Searchable abstracts of presentations at key conferences in endocrinology
Endocrine Abstracts (2015) 37 EP53 | DOI: 10.1530/endoabs.37.EP53

ECE2015 Eposter Presentations Adrenal cortex (94 abstracts)

Beneficial effects of replacement therapy with modified-release hydrocortisone in patients with adrenal insufficiency

Valentina Morelli 1 , Erika Messina 2 , Marco Mendola 3 , Elisa Cairoli 1 , Bruno Ambrosi 3 , Salvatore Cannavò 2 , Iacopo Chiodini 1 & Anna Spada 1

1Unit of Endocrinology and Mebabolic Diseases, Fondazione IRCCS Cà Granda-Ospedale Maggiore Policlinico, University of Milan, Milan, Italy; 2Unit of Endocrinology, Azienda Ospedaliera Universitaria Policlinico Gaetano Martino, University of Messina, Messina, Italy; 3Endocrinology and Diabetology Unit, IRCCS Policlinico San Donato, San Donato Milanese, University of Milan, Milan, Italy.

Introduction: The classical replacement therapy for hypoadrenalism may expose patients to non-physiologic glucocorticoids levels with negative metabolic consequences. Up to now, one study demonstrated that, as compared to the classical treatment, a modified-release hydrocortisone (MRH), improves weight, blood pressure, glycaemic control and QoL in a 3-month follow-up period. Few data are available on the long-term persistence of these benefits.

Design/methods: Ten patients with Addison’s disease and seven with central hypocortisolism (mean±S.D., age 50.8±10.7 years, BMI 27.9±7.0 kg/m2, 9M/8F) were enrolled in three Italian Endocrine Units. 12 patients were treated with cortisone acetate (30.2±10.9 mg/day), five patients with hydrocortisone (25±5 mg/day), with an inadequate control of the disease. 80% of patients reported fatigue. In all patients, after baseline evaluations, the classical therapy was replaced with MRH (20.3±1.2 mg/day). At 1, 3, 6, and 12 months after the therapy modification (mean follow-up: 8.8±4.2 months) we evaluated parameters of adrenal function, BMI, blood pressure, HbA1c levels, and symptoms of over- or under-treatment.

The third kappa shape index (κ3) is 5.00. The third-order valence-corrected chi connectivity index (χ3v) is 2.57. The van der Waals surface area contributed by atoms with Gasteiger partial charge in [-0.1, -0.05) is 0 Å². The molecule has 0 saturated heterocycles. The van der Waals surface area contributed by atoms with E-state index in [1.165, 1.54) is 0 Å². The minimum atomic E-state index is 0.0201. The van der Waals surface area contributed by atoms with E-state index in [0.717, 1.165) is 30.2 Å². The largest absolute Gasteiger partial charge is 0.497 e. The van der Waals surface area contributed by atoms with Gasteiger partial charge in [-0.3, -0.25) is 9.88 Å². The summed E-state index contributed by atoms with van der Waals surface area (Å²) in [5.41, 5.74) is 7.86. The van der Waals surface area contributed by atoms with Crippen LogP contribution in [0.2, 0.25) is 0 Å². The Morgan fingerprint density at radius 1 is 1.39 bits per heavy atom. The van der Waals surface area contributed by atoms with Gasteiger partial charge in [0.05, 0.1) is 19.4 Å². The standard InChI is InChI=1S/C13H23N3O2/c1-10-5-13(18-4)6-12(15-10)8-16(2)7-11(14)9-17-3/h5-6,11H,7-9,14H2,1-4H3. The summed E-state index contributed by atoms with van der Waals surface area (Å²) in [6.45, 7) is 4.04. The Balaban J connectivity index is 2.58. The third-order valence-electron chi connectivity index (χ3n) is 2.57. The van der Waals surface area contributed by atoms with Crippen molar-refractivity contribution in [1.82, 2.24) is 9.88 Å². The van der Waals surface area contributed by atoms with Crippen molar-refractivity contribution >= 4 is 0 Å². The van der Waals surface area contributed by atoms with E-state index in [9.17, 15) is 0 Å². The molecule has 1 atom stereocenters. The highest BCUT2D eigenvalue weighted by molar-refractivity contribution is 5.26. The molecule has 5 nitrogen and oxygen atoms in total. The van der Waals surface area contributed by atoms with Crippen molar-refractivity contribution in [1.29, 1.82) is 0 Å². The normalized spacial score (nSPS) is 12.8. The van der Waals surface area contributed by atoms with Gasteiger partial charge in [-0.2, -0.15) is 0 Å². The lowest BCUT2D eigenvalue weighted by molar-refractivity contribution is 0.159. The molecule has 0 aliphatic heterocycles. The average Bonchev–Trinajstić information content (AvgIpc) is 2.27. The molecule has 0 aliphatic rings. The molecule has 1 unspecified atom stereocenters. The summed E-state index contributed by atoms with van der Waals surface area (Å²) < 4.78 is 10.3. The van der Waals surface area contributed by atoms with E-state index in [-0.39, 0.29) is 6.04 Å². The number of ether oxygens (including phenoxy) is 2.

Results: MRH caused higher morning cortisol levels than the classical therapy (after 12 months: 20.7±6.5 μg/dl vs 13.2±3.5 μg/dl, P=0.012), but comparable UFC values (after 12 months: 29.1±14 μg/24 h vs 24.1±9.5 μg/24 h, P=0.299), confirmed at each evaluation. In Addisonian patients MRH did not influence ACTH levels over time (after 12 months: 175.8±215 pg/ml vs 150.6±157 pg/ml, P=0.781). Paired sample T-test showed that metabolic parameters did not change after 1, 3, and 6 months. The ten patients that completed the 12 months follow-up, showed a reduction of BMI (29.2±5.8 vs 28.3±5.2, P=0.027) and systolic (126±18 mmHg vs 115±18 mmHg, P=0.03) blood pressure, while HbA1c decreased in the two diabetic patients (8.1±0.7% vs 5.9±1.1%). 60% of patients showed an improvement of fatigue after 6 months (P=0.023) that persisted at 12 months.

Conclusion: In patients with hypoadrenalism, a 12 months treatment with MRH seems to improve some metabolic parameter and to reduce weakness.

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